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      Low-Temperature Plasma Short Exposure to Decontaminate Peri-Implantitis-Related Multispecies Biofilms on Titanium Surfaces In Vitro


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          The use of low-temperature plasma (LTP) is a novel approach to treating peri-implantitis. LTP disrupts the biofilm while conditioning the surrounding host environment for bone growth around the infected implant. The main objective of this study was to evaluate the antimicrobial properties of LTP on newly formed (24 h), intermediate (3 days), and mature (7 days) peri-implant-related biofilms formed on titanium surfaces.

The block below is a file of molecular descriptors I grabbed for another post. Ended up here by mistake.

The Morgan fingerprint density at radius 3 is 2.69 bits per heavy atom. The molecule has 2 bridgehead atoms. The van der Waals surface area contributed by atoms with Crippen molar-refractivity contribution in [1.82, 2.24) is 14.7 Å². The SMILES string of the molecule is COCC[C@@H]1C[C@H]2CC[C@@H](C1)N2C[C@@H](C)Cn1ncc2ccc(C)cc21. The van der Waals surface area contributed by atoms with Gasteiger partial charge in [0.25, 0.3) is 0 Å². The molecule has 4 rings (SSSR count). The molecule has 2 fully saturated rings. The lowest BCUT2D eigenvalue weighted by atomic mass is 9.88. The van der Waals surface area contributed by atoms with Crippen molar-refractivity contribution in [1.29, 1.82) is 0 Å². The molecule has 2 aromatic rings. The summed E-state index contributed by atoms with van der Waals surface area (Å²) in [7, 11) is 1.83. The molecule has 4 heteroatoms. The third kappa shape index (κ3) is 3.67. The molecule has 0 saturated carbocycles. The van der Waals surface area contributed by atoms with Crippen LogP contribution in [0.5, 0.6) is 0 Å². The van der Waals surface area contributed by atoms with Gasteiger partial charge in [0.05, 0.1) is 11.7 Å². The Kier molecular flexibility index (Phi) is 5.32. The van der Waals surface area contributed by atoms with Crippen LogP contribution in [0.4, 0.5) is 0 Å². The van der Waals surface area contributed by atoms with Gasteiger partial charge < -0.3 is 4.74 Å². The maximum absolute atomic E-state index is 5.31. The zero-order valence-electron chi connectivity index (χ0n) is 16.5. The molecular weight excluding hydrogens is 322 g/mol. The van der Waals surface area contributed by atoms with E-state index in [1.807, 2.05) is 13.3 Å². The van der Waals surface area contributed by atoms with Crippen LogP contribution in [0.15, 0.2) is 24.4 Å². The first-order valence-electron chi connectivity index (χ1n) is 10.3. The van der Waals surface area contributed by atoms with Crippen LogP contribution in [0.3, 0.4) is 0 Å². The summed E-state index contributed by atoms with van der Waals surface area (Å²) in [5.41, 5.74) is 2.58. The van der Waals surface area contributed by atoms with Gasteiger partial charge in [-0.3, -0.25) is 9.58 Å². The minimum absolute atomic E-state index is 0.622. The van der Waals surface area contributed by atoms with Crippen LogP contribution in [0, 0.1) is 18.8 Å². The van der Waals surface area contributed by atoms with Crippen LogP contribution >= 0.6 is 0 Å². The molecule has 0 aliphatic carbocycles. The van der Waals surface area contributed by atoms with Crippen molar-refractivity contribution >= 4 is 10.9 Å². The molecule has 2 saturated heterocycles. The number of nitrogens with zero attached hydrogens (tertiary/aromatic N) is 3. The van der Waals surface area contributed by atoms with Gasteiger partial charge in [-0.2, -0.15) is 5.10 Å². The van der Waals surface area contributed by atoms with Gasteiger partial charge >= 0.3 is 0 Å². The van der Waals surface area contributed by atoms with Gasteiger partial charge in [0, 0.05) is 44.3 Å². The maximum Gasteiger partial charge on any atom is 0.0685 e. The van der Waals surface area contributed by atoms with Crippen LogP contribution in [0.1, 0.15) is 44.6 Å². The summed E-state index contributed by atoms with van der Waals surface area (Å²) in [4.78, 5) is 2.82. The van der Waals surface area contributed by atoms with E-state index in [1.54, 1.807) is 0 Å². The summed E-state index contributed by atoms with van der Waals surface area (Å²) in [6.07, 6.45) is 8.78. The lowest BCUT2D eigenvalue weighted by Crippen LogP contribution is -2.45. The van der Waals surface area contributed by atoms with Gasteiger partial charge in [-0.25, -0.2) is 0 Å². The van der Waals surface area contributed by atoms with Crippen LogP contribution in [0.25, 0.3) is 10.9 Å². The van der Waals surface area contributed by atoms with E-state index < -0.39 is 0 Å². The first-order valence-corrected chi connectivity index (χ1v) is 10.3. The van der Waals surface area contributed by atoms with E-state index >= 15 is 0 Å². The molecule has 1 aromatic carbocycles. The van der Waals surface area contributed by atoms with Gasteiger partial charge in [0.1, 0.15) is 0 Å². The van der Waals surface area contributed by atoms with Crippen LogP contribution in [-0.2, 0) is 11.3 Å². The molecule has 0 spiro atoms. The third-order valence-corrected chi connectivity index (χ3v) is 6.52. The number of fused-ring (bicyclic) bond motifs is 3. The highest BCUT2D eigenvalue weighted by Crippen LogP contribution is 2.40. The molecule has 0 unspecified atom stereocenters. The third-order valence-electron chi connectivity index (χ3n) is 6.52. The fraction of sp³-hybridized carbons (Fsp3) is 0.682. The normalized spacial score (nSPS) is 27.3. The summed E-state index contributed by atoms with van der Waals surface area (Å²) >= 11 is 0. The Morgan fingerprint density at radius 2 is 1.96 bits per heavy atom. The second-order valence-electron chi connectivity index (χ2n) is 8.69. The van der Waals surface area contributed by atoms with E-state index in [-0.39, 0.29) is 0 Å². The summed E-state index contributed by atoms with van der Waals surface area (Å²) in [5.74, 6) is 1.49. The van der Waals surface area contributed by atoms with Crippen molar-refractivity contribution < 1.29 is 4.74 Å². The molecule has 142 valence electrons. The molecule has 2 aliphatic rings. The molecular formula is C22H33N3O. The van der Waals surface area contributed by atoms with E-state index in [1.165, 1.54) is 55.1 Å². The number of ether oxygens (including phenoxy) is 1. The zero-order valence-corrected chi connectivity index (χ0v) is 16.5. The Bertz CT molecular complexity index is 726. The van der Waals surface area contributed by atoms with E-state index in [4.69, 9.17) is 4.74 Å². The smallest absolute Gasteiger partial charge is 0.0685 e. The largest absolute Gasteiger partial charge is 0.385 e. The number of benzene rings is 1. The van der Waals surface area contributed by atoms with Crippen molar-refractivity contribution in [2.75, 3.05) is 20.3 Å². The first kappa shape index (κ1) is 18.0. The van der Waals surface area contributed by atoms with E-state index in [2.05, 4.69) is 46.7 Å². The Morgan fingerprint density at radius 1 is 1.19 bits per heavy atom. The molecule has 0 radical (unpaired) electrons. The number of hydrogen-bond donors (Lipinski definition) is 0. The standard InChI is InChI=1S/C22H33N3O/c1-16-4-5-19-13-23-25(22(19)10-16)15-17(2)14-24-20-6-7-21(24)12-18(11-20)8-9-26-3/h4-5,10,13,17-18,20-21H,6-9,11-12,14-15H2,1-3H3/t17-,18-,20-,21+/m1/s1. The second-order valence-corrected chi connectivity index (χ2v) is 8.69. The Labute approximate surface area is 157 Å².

Actinomyces naeslundii (ATCC 12104), Porphyromonas gingivalis (W83), Streptococcus oralis (ATCC 35037), and Veillonella dispar (ATCC 17748) were cultivated in brain heart infusion supplemented with 1% yeast extract, hemin (0.5 mg/mL), and menadione (5 mg/mL) and kept at 37°C in anaerobic conditions for 24 h. Species were mixed for a final concentration of ~10 5 colony forming units (CFU)/mL (OD = 0.01), and the bacterial suspension was put in contact with titanium specimens (7.5 mm in diameter by 2 mm in thickness) for biofilm formation. Biofilms were treated with LTP for 1, 3, and 5 min at 3 or 10 mm from plasma tip to sample. Controls were those having no treatment (negative control, NC) and argon flow under the same LTP conditions. Positive controls were those treated with 14  μg/mL amoxicillin and 140  μg/mL metronidazole individually or combined and 0.12% chlorhexidine ( n = 6 per group). Biofilms were evaluated by CFU, confocal laser scanning microscopy (CLSM), and fluorescence in situ hybridization (FISH). Comparisons among bacteria; 24 h, 3-day, and 7-day biofilms; and treatments for each biofilm were made. Wilcoxon signed-rank and Wilcoxon rank sum tests were applied ( α = 0.05).